Acting in Church and Community

Acting in church

Basic information on auditioning, rehearsing, and performing for church-affiliated actors, actresses, directors, and the whole gamut of those who love and practice the theater. Acting in Church provides an important place to start.

By Mark D. Harris

Churches around the world use drama in their ministries, and for good reason. The arts, including drama, music, and dance, communicate eternal truths to the human soul in a way that philosophy, mathematics, and other disciplines could not. Our church, Memorial Baptist Church in Beckley WV, has an ongoing children’s ministry involving music and drama, and will be expanding into adult drama next year. In the interest of having useful instructions for older children, parents, and adults, I have edited information gleaned from the websites below on auditioning, rehearsing, and performing. I hope that this information is useful to other churches as well.

Tips for Auditioning

  1. Learn more about the play you are auditioning for and check out what part or role you’re auditioning for. Know the time of your audition. Prepare for your role like you already had it.
  2. Make sure the rehearsal times do not interfere with your personal schedule. If you later discover that you are not able to fulfill the role you were cast in, your reputation will suffer.
  3. Memorize and prepare a two-minute monologue in case you were not assigned one. Expect that they will ask you to recite a monologue in the audition. Make sure that your audition monologue fits the character you are auditioning for.
  4. Bring an extra copy of the monologue with you as a reference in case you freeze during the audition.
  5. Practice in front of your family or friends to gain experience and confidence.
  6. Develop an acting resume and bring it with you to the audition. Attach a current picture of yourself. Never lie about your experience. Even if you have no experience, you must still create a professional-looking resume.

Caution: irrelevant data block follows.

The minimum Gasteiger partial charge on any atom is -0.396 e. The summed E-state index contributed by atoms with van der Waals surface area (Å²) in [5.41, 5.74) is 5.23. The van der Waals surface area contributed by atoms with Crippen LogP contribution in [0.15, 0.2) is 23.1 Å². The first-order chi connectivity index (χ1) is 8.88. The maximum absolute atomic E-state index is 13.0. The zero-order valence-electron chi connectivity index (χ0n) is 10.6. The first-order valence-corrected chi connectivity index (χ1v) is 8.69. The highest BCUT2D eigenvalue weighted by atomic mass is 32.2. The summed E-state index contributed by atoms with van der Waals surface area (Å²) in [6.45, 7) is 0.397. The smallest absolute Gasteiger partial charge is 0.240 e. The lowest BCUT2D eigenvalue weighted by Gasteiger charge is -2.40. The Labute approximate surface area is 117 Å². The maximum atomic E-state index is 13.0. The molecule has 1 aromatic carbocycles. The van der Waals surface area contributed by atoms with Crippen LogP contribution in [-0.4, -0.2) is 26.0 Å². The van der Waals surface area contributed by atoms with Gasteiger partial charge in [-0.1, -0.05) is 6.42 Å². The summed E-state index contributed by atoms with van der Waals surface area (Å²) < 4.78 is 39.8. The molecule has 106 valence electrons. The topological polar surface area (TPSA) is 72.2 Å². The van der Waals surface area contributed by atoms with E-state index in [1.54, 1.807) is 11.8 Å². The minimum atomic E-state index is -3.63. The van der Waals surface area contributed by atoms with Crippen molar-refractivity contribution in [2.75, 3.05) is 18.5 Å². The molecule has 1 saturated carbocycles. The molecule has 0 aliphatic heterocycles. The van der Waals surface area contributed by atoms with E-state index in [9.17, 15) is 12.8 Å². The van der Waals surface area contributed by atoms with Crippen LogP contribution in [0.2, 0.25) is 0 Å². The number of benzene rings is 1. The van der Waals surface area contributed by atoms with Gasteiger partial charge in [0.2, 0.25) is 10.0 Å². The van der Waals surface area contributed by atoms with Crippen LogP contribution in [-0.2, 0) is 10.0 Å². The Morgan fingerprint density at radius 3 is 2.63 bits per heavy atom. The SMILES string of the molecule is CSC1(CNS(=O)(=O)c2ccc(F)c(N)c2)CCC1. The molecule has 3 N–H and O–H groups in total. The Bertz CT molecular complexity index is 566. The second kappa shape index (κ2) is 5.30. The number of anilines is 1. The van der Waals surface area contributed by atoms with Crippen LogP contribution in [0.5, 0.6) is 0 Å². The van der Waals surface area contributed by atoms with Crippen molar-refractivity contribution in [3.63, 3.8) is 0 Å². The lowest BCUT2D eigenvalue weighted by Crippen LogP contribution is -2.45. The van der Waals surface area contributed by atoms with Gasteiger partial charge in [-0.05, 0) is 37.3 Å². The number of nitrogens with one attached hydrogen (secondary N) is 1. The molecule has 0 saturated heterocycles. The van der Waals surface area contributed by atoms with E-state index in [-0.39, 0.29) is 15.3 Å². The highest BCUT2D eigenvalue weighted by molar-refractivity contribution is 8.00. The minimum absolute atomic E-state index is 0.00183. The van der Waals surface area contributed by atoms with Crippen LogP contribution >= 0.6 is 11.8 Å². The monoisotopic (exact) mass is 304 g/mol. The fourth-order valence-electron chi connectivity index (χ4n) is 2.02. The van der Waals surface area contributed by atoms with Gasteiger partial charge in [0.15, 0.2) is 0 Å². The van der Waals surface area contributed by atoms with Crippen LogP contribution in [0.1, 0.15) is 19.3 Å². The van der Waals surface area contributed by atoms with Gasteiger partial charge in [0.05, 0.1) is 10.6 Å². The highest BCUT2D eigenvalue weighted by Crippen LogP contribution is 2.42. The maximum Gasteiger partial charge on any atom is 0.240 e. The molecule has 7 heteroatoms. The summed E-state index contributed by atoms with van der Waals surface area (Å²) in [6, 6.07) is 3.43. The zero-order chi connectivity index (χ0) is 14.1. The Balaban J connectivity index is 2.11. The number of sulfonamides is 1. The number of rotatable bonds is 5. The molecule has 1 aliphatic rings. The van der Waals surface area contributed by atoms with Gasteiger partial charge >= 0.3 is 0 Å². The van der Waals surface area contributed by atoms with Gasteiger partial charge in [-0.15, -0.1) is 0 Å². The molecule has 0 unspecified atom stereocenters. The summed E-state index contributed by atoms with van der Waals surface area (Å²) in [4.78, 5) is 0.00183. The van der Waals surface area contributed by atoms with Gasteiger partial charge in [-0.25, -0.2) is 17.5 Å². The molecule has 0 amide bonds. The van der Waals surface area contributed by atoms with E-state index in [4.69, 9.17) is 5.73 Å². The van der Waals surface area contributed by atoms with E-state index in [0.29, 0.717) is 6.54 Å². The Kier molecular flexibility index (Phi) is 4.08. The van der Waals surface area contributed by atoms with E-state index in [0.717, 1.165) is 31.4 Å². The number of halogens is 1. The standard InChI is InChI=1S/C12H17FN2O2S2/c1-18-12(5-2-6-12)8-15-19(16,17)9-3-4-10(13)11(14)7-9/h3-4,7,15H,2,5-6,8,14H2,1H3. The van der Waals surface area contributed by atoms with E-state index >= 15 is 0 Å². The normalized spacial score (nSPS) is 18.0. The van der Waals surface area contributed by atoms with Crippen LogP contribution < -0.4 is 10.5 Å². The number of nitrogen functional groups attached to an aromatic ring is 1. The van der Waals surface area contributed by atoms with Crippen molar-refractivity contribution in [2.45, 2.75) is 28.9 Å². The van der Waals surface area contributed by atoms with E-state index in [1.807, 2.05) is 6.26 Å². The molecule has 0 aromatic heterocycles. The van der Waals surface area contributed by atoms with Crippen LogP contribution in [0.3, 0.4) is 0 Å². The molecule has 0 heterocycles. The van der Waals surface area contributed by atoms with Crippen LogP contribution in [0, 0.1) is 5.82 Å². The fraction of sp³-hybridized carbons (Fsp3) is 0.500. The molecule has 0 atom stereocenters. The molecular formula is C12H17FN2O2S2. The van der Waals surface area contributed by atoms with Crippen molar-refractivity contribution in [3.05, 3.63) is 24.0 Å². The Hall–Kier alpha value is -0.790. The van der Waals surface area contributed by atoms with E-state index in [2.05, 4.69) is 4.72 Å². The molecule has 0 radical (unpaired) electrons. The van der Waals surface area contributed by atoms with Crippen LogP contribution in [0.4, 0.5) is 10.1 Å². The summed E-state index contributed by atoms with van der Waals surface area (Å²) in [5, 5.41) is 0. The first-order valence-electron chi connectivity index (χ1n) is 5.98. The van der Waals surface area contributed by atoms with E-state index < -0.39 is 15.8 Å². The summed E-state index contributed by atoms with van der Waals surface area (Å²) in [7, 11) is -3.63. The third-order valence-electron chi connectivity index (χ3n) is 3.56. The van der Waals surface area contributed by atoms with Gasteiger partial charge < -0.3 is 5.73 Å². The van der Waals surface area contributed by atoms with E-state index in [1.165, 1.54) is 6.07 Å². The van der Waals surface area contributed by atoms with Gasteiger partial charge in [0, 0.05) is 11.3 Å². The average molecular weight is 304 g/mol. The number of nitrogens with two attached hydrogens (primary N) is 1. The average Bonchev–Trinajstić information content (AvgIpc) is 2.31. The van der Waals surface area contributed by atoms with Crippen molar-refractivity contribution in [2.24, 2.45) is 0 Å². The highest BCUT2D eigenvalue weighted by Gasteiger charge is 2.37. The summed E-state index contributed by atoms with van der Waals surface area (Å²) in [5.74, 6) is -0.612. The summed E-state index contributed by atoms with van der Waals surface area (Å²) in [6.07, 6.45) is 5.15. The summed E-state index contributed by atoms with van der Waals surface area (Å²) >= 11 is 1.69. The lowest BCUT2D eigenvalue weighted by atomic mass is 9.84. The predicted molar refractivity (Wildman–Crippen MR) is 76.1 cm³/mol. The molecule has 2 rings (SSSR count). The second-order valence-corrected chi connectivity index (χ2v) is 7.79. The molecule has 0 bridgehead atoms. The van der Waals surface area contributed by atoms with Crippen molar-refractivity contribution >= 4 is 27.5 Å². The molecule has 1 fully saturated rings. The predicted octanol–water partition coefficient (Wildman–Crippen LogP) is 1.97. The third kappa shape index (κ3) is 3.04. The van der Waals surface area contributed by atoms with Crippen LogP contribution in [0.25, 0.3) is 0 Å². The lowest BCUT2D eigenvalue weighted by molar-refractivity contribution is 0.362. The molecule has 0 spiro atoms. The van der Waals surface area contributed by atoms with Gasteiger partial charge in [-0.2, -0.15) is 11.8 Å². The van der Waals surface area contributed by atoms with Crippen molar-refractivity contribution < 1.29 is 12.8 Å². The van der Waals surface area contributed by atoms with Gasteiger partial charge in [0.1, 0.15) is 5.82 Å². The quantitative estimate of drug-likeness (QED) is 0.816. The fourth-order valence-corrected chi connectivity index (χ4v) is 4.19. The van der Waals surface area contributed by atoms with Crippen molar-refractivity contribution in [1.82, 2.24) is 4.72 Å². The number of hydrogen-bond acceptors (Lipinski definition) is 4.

7. When the auditioning is for a musical or singing role, do not pick a song from the same show for which you are auditioning. Pick something that showcases your best vocal performance and acting abilities.
  8. Prepare a second song just in case if they asked you for another option.
  9. Bring sheet music for your audition. Casting staff may not let you audition without music.
  10. Dress well for the audition and make sure to wear comfortable and easy to move in clothes.
  11. Come early, not late, to your audition.
  12. Be polite and say thank you when you enter. Otherwise, do not speak until spoken to.
  13. Pay attention to the director’s instructions.
  14. If the audition includes dancing, wear your dance attire. Do not be shy and don’t hide in the back. They won’t cast you if they can’t see you.
  15. They may teach you a couple of dance steps from the play so the choreographer can distinguish on who has rhythm. If you aren’t a good dancer, practice more before your audition.
  16. Don’t get discouraged. You never know what in the creative team’s mind and you might have something special that they are looking for.
  17. Do not be discouraged or disappointed if they stop your audition in the middle of your performance.

Rehearsal Advice for Your Theatrical Role

  1. Don’t be late.
  2. Be positive and patient while waiting for others.
  3. If you can’t make it on time for any reason, contact the audition director in advance.